Mental health in prisons Contents


Record high numbers of self-inflicted deaths and incidents of self-harm in prisons are a damning indictment of the current state of the mental health of those in prison and the prison environment overall. More excuses are not good enough. The Ministry of Justice, HM Prison and Probation Service and NHS England have a duty of care to those in prison, yet do not know where they are starting from, how well they are doing or whether their current plans will be enough to succeed.

The current level of self-inflicted deaths and self-harm incidents in prisons is appalling and the system for improving the mental health of prisoners isn’t working as it should. Government does not have reliable or up-to-date measure of the number of prisoners who have mental health problems and existing screening procedures are insufficient to adequately identify those who need support and treatment.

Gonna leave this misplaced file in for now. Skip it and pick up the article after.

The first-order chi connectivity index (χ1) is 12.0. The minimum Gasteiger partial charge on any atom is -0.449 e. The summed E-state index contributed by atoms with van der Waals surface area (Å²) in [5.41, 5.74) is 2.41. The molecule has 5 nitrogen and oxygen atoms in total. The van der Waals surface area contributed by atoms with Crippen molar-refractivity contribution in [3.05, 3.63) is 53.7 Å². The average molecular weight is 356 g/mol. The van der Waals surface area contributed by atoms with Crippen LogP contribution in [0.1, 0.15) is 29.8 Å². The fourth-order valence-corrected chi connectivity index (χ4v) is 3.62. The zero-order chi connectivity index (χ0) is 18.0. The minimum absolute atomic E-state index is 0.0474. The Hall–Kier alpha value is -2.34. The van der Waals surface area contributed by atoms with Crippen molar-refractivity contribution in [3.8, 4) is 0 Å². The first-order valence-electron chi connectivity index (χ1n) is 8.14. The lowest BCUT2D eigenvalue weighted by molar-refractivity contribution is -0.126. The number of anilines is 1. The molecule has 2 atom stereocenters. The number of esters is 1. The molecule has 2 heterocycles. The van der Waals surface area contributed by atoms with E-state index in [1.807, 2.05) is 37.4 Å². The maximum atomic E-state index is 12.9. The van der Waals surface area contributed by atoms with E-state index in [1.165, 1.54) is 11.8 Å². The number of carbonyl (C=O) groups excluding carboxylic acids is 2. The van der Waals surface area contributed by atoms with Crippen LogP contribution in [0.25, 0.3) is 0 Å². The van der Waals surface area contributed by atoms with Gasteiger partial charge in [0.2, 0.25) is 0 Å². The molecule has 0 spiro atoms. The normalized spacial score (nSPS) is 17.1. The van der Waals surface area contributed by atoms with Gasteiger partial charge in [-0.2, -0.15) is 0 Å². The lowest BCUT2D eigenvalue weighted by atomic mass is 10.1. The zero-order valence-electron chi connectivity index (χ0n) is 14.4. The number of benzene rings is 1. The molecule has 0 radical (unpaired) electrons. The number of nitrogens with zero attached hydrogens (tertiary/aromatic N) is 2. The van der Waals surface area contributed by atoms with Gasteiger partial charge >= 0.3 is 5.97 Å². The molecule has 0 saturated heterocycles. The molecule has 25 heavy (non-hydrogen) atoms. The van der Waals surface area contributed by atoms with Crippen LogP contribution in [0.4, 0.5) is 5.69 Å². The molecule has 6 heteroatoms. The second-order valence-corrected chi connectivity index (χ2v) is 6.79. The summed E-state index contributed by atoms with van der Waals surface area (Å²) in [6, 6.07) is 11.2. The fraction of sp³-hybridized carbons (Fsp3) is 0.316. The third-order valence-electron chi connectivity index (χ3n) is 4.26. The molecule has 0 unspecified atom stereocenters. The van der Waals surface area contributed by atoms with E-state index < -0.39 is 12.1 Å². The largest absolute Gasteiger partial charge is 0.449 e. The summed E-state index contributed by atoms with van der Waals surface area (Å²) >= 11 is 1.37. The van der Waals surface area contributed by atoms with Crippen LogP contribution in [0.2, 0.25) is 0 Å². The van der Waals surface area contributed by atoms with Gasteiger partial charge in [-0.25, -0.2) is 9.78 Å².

People in prison are more likely to suffer from mental health problems than those in the community. Yet prisoners are less able to manage their mental health conditions because most aspects of their day-to-day life are controlled by the prison. These difficulties are being exacerbated by a deteriorating prison estate, long-standing lack of prison staff and the increased prevalence of drugs in prison.

Improving the mental health of prisoners is a difficult and complex task, but it is an essential step to reducing reoffending and ensuring that those who are released from prison can rebuild their lives in the community. Despite this, Government’s efforts to improve the mental health of those in prison so far have been poorly co-ordinated, and information is still not shared across the organisations involved, and not even between community and prison GP services.

11 December 2017